Flush cache of DNS on macOS Sierra & High Sierra

sudo dscacheutil -flushcache does nothing useful related to DNS cache entries - at least in non-LDAP environments and 10.9-10.13.

sudo killall -HUP mDNSResponder sends a hang up to mDNSResponder, launchd will restart the daemon and the DNS cache will be cleared as spillover effect.

This can easily be tested with the following command sequence:

sudo killall -INFO mDNSResponder

default 03:54:55.672826 +0200 mDNSResponder Cache size 282 entities; 189 in use (73 group, 29 multicast, 87 unicast); 2 referenced by active questions
default 03:54:55.694219 +0200 mDNSResponder Unicast Cache size 1769

sudo dscacheutil -flushcache
sudo killall -INFO mDNSResponder

default 03:55:52.148629 +0200 mDNSResponder Cache size 282 entities; 180 in use (79 group, 19 multicast, 82 unicast); 2 referenced by active questions
default 03:55:52.157180 +0200 mDNSResponder Unicast Cache size 1992

sudo killall -HUP mDNSResponder
sudo killall -INFO mDNSResponder

default 03:56:39.446829 +0200 mDNSResponder Cache size 282 entities; 8 in use (4 group, 0 multicast, 4 unicast); 2 referenced by active questions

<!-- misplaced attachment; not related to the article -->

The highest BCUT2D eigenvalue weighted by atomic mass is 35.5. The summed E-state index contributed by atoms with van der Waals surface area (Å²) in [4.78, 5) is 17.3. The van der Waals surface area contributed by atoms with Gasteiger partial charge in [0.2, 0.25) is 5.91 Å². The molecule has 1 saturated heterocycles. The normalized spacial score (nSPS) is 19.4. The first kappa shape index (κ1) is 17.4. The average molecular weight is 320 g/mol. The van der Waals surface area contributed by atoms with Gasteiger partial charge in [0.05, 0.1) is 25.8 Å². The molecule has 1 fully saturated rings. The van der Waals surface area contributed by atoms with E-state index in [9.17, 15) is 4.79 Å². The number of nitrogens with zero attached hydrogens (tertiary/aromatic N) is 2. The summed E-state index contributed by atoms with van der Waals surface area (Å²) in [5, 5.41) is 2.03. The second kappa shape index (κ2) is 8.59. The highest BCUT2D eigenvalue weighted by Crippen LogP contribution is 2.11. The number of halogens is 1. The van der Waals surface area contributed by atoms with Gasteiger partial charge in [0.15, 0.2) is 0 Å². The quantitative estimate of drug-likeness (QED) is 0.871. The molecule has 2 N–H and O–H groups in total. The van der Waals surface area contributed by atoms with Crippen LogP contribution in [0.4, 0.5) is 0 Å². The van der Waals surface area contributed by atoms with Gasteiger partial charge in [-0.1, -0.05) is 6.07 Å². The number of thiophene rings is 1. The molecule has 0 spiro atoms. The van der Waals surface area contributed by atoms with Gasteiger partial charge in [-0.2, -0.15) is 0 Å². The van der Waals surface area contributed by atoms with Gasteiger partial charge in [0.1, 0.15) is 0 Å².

default 03:56:39.466259 +0200 mDNSResponder Unicast Cache size 121

To get the results above open Console.app, choose your hostname in "Devices" and use a filter mDNSResponder & Cache size:

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I've discovered an alternate way to clear the DNS cache, and you don't need any root permissions. Here's the shell script I use to help automate this.

DNSSERVERS=`networksetup -getdnsservers $NETWORKSVC | tr '\n' ' '`

if [ "$DNSSERVERS" = "There aren't any DNS Servers set on Wi-Fi. " ]; then

networksetup -setdnsservers $NETWORKSVC
networksetup -setdnsservers $NETWORKSVC $DNSSERVERS

Set your network service name in the first line. The second line gets your currently set DNS Servers. As the getdnsservers subcommand returns one DNS server per line, we use tr (transform) to change the newlines into spaces.

The if statement handles the special case of where your DNS servers have been handed down via DHCP.

Next, we change the DNS server to an obviously fake one. This triggers the DNS cache to be cleared. You can confirm that it is actually cleared using klanomath's technique.

The last line restores your original DNS servers. The setdnsservers subcommand expects the list of DNS servers to be space separated.

You can also just do all of this in System Preferences, but the shell script is faster and is basically instant.